I'm not sure what I expected when I picked up this book. I know I didn't expect to be as drawn in as I was to this town's story. Rene Steinke has written an excellent novel about how a town copes when bad luck and bad business collide.
The town of Friendswood is anything but friendly. Sure, it's got all the requisite trappings of small town life - football heroes, backyard barbeques with neighbors - but when push comes to shove, most of the town folks run into their homes and hide.
Leah is the exception. She latches on to the tragedy and proceeds to find out what exactly is happening in her town. Her perseverance is what ropes us in and carries us through the end. It starts when her daughter, Jess, becomes seriously ill after finding a black and oozing substance in the backyard. Jess eventually dies and more people get sick. Various cancers and other fatal diseases attack the town. People move away. They die anyway. Leah's husband, Jack, divorces her. Leah starts digging and finds evidence implicating the nearby oil company. Ultimately, Leah cannot let go of what she thinks she must do in her daughter's name. She is drawn deeper into despair and oftentimes mistrusts what she knows is true. She fights against those who are constantly looking for what's due them and use God as a means to advance in life.
At the same time Leah is uncovering clues to the ailments, Willa, a teenager struggling to fit in, is gang-raped and refuses to come forward and accuse the rapists. They are all important to the town, of course, given they are on the high school football team. Only Dex, a classmate, also struggling to fit in, knows what really happens and tries to make it right.
Steinke illustrates the many ways people use to survive this life. Not everyone does it in the same way. Some run away; some stand and fight. Some struggle between right and wrong; good and evil. Some acquiesce. Steinke holds nothing back.
Step into the town of Friendswood. I promise you a thought-provoking experience you won't soon forget. -- Wendy, Redbery Books, Cable, Wisconsin
Steinke's sense of this small Texas town, with its explosive and interconnected lives and deaths, is absolutely masterful. Elizabeth Gilbert
A big, moving novel of one tight-knit Texas community and the events that alter its residents lives forever.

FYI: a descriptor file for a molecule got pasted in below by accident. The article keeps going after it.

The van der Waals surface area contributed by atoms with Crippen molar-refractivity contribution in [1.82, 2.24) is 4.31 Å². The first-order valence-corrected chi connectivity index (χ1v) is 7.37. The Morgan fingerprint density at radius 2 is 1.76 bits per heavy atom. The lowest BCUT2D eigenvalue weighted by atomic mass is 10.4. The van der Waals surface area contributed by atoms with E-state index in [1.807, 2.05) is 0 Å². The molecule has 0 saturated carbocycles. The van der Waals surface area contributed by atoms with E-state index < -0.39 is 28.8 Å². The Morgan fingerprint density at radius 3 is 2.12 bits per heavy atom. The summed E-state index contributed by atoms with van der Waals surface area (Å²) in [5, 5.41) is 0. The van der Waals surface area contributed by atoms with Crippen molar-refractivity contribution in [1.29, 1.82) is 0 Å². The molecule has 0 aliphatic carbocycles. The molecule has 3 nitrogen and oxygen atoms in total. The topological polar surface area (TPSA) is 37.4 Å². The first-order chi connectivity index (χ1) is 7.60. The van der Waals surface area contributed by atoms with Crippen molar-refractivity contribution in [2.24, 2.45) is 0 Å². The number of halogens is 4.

Friendswood, Texas, is a small Gulf Coast town of church suppers, oil rigs on the horizon, hurricane weather, and high school football games. When tragedy rears its head with an industrial leak that kills and sickens residents, it pulls on the common thread that runs through the community, intensifying everything. From a confused fifteen-year-old girl beset by visions, to a high school football star tormented by his actions, to a mother galvanized by the death of her teen daughter, to a morally bankrupt father trying to survive his mistakes, Rene Steinke explores what happens when families are trapped in the ambiguity of history's missteps when the actions of a few change the lives and well-being of many.
Driving the narrative powerfully forward is the suspenseful question of the fates of four Friendswood families, and Steinke's striking insight and empathy. Inspired in part by the town where she herself grew up, this layered, propulsive, psychologically complex story is poignant proof that extreme public events, as catastrophic as they might seem, must almost always pale in comparison to the intimate personal experiences and motivations of grief, love, lust, ambition, anxiety, and regret.
About the Author
Rene Steinke is the author of the novels The Fires and Holy Skirts, which was a finalist for the 2005 National Book Award. She is the Director of the MFA program in creative writing at Fairleigh Dickinson University. She lives in Brooklyn."